HAYWARD — Before John Parente enters his classroom, he places his hands together in front of his chest, palms facing each other and fingers pointed upward. As soon as he makes his first step through the door, he carefully takes his next step directly in front of his previous step.That continues for about 30 seconds, until he reaches his desk, normally a five-second walk.
Parente's students soon follow, trickling in one by one, one tiny step at a time.
"Most of their lives, these students are rushing around multi-tasking and there is no silence in their lives," Parente said. "It is a way for them to draw attention into the moment."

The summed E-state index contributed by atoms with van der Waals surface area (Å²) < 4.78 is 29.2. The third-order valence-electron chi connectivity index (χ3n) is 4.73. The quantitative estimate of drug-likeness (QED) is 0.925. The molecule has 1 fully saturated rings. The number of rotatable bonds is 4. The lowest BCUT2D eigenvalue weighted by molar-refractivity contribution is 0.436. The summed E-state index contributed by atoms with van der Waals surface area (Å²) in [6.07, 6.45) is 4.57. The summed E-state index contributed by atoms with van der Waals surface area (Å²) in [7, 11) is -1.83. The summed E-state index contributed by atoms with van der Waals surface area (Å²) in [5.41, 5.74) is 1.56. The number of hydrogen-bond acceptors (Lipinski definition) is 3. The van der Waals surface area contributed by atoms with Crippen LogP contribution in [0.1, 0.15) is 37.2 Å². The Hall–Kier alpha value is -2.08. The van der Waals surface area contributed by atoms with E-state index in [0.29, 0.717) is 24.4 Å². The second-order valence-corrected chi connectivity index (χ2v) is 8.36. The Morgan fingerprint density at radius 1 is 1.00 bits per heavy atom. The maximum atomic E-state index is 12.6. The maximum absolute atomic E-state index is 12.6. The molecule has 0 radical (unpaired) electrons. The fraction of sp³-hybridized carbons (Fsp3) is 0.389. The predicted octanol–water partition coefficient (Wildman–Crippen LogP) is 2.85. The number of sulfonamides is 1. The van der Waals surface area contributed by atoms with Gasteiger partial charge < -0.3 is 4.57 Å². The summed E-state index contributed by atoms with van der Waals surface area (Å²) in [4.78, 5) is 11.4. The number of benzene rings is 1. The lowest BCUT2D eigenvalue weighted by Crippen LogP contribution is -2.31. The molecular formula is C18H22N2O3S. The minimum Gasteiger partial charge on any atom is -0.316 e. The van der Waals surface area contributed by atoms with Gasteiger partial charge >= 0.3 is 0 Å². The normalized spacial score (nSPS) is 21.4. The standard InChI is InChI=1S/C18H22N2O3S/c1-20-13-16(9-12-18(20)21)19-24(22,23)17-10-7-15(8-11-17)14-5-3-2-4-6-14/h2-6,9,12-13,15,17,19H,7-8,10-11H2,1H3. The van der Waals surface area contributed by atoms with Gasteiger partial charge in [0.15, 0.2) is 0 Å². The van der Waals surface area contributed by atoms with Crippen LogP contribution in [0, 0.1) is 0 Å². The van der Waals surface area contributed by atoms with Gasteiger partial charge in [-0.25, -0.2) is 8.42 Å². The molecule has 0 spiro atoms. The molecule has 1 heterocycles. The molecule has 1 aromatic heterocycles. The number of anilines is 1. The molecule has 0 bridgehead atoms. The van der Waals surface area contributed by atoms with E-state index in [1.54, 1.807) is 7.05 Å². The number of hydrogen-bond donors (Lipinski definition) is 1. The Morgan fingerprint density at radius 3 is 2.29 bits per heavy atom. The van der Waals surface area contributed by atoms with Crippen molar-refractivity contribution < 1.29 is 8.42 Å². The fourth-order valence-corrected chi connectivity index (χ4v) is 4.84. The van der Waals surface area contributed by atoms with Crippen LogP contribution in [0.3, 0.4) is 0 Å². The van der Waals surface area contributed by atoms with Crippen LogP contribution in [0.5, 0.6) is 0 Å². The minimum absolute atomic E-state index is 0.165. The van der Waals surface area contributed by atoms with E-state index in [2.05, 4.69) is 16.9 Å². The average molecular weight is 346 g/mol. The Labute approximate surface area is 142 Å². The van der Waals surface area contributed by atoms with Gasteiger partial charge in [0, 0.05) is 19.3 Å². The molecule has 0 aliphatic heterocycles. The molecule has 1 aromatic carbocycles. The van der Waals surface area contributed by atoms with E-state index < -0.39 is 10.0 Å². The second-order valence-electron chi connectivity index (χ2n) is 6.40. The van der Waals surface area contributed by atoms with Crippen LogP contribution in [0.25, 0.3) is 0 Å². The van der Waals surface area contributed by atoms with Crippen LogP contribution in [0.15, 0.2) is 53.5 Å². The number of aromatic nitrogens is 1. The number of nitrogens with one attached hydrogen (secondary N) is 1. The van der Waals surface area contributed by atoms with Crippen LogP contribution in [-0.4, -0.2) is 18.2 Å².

The way Parente is walking comes from the practices of Thich Nhat Hanh, a Vietnamese Zen Buddhist who focuses on bringing the mind and spirit together.
Got to try this...